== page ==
Sunday January 19, 2020

Over Exercising Can Result in Poor Mental Health, Reveals a Lancet Study

Doing exercise more than 23 times a month, or exercising for longer than 90 minute sessions is associated with worse mental health

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over exercising, mental health , exercising addiction
Over Exercising Can Result in Poor Mental Health. Exercising for more than 90 minutes daily can be harmful. Image: Wikimedia Commons

Over exercising or exercising addiction does more harm than good.  Engaging in exercises such as cycling, aerobics and gymming for more than three hours a day can worsen mental health than not exercising at all, a study has found.

The study, published in journal The Lancet Psychiatry, found that people who exercised between three and five times a week had better mental health than people who exercised less or more each week.

Conversely, people doing extreme amounts of exercise might have obsessive characteristics which could place them at greater risk of poor mental health, the researchers said.

Over exercising, mental health, exercise addiction
Over exercising: Doing exercise more than 23 times a month, or exercising for longer than 90 minute sessions is associated with worse mental health. Image: Wikimedia Commons

“Previously, people have believed that the more exercise you do, the better your mental health, but our study suggests that this is not the case,” said Adam Chekroud, Assistant Professor at Yale University in the US.

“Doing exercise more than 23 times a month, or exercising for longer than 90 minute sessions is associated with worse mental health,” he added.

Exercise reduces the risk of cardiovascular disease, stroke, diabetes, and mortality from all causes, but its association with mental health remains unclear.

You may like to read: Obesity During Pregnancy May up Kids’ Risk of Epilepsy

For the study, the team used data from 1.2 million adults across all 50 US states and included all types of physical activity, ranging from childcare, housework, lawn-mowing and fishing to cycling, going to the gym, running and skiing.

Team sports, cycling, aerobics and going to the gym were associated with the biggest reductions — 22.3 per cent, 21.6 per cent, and 20.1 per cent, respectively.

For people who had previously been diagnosed with depression, exercise was associated with 3.75 fewer days of poor mental health. (IANS) 

Next Story

Researchers Develop AI Tool To Detect Mental Health Issues

Tracking changes in clinical states is important to detect if there is a change that shows whether the condition has improved or worsened that would warrant the need for changing treatment

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The USC Signal Analysis and Interpretation Lab (SAIL), which has long applied artificial intelligence (AI) and machine learning to identify and classify video, audio and physiological data, partnered with researchers to analyse voice data from patients being treated for serious mental illnesses. Pixabay

Researchers, including one of Indian-origin, have developed an artificial intelligence (AI) tool that can accurately detect changes in clinical states in voice data of patients with bipolar, schizophrenia and depressive disorders as accurately as attending doctors.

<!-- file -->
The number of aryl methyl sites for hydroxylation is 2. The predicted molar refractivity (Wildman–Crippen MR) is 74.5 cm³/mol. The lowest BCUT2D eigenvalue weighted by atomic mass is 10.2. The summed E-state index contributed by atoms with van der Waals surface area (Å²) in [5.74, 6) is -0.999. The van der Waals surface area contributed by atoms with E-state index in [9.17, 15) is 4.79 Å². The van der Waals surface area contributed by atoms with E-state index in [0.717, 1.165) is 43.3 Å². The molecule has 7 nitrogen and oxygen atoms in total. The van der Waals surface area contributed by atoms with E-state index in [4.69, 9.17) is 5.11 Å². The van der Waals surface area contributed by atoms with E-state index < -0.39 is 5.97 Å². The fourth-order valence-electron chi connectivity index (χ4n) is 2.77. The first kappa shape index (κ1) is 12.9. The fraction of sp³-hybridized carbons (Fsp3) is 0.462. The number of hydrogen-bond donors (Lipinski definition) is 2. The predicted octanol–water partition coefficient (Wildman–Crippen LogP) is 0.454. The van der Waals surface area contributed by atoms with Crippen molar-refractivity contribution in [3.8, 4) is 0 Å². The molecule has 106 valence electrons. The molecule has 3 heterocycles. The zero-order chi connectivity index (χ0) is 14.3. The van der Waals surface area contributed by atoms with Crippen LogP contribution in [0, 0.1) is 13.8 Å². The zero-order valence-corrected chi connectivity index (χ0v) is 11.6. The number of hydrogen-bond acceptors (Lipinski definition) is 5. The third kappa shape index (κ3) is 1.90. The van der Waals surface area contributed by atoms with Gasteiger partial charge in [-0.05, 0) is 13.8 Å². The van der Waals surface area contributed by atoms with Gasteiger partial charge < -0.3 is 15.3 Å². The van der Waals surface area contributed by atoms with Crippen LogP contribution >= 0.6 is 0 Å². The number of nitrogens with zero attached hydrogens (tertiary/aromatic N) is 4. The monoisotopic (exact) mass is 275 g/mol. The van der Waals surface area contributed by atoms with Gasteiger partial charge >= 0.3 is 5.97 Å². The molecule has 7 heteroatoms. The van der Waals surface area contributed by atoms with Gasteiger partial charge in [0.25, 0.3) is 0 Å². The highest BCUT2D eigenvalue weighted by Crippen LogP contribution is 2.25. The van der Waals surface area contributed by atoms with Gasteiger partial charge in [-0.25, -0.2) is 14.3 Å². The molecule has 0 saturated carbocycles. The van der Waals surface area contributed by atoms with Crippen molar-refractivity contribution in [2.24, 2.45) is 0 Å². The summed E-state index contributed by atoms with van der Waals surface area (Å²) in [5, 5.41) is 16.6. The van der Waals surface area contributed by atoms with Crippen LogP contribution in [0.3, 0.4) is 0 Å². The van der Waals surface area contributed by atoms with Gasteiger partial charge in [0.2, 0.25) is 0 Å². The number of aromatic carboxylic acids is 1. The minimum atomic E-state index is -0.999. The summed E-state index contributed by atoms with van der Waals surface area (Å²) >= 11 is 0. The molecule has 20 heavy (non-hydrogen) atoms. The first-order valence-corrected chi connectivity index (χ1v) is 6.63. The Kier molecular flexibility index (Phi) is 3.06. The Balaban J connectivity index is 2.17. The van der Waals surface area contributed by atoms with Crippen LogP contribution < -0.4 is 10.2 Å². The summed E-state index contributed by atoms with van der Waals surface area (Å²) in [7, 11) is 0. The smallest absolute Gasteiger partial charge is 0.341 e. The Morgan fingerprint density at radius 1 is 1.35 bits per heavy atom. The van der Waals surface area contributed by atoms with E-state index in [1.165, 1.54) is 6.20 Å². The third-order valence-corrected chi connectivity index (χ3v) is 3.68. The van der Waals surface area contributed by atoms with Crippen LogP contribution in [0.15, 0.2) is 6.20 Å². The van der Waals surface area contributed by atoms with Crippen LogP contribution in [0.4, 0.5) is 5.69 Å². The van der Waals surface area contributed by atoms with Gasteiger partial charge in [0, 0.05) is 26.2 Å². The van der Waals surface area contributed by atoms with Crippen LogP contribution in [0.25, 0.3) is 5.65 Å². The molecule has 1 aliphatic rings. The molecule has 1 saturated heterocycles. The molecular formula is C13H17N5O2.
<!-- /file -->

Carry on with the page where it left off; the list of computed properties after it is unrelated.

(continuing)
“Machine learning allowed us to illuminate the various clinically-meaningful dimensions of language use and vocal patterns of the patients over time and personalised at each individual level,” said Indian-origin researcher and study senior author Shri Narayanan from University of Southern California (USC) in the US.

The USC Signal Analysis and Interpretation Lab (SAIL), which has long applied artificial intelligence and machine learning to identify and classify video, audio and physiological data, partnered with researchers to analyse voice data from patients being treated for serious mental illnesses.

For the results, the researchers used the ‘MyCoachConnect’ interactive voice and mobile tool, created and hosted on the Chorus platform to provide voice diaries related to their mental health states.

SAIL team then collaborated with researchers to apply artificial intelligence to listen to hundreds of voicemails using custom software to detect changes in patients’ clinical states. According to the study, the AI was able to match clinicians’ ratings of their patients.

Tracking changes in clinical states is important to detect if there is a change that shows whether the condition has improved or worsened that would warrant the need for changing treatment, the researchers said.

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Researchers, including one of Indian-origin, have developed an artificial intelligence (AI) tool that can accurately detect changes in clinical states in voice data of patients with bipolar, schizophrenia and depressive disorders as accurately as attending doctors. Pixabay

This project builds on SAIL’s body of work in behavioural machine intelligence to analyse psychotherapy sessions to detect empathy of addiction counselors-in-training in order to improve their chances of better outcomes, in addition to the Lab’s work analysing language for cognitive diagnoses and legal processes.

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“Our approach builds on that fundamental technique to hear what people are saying about using the modern AI. We hope this will help us better understand how our patients are doing and transform mental health care to be more personalised and proactive to what an individual needs,” said study lead author Armen Arevian. (IANS)